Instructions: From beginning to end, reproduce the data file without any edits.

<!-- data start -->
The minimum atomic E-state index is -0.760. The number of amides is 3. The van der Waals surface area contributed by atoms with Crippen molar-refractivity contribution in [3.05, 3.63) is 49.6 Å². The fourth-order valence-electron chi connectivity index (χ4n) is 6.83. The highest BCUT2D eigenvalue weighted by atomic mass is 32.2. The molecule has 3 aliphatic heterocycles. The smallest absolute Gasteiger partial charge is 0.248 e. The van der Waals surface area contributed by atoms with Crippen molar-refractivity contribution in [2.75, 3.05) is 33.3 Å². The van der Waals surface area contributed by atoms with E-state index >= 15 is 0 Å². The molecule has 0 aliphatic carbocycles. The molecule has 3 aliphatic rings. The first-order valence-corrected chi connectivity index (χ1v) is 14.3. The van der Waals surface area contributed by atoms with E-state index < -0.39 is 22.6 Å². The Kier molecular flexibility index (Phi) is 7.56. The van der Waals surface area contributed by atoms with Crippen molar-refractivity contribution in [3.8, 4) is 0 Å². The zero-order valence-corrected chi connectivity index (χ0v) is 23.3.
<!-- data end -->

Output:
The minimum atomic E-state index is -0.760. The number of amides is 3. The van der Waals surface area contributed by atoms with Crippen molar-refractivity contribution in [3.05, 3.63) is 49.6 Å². The fourth-order valence-electron chi connectivity index (χ4n) is 6.83. The highest BCUT2D eigenvalue weighted by atomic mass is 32.2. The molecule has 3 aliphatic heterocycles. The smallest absolute Gasteiger partial charge is 0.248 e. The van der Waals surface area contributed by atoms with Crippen molar-refractivity contribution in [2.75, 3.05) is 33.3 Å². The van der Waals surface area contributed by atoms with E-state index >= 15 is 0 Å². The molecule has 0 aliphatic carbocycles. The molecule has 3 aliphatic rings. The first-order valence-corrected chi connectivity index (χ1v) is 14.3. The van der Waals surface area contributed by atoms with E-state index < -0.39 is 22.6 Å². The Kier molecular flexibility index (Phi) is 7.56. The van der Waals surface area contributed by atoms with Crippen molar-refractivity contribution in [3.8, 4) is 0 Å². The zero-order valence-corrected chi connectivity index (χ0v) is 23.3.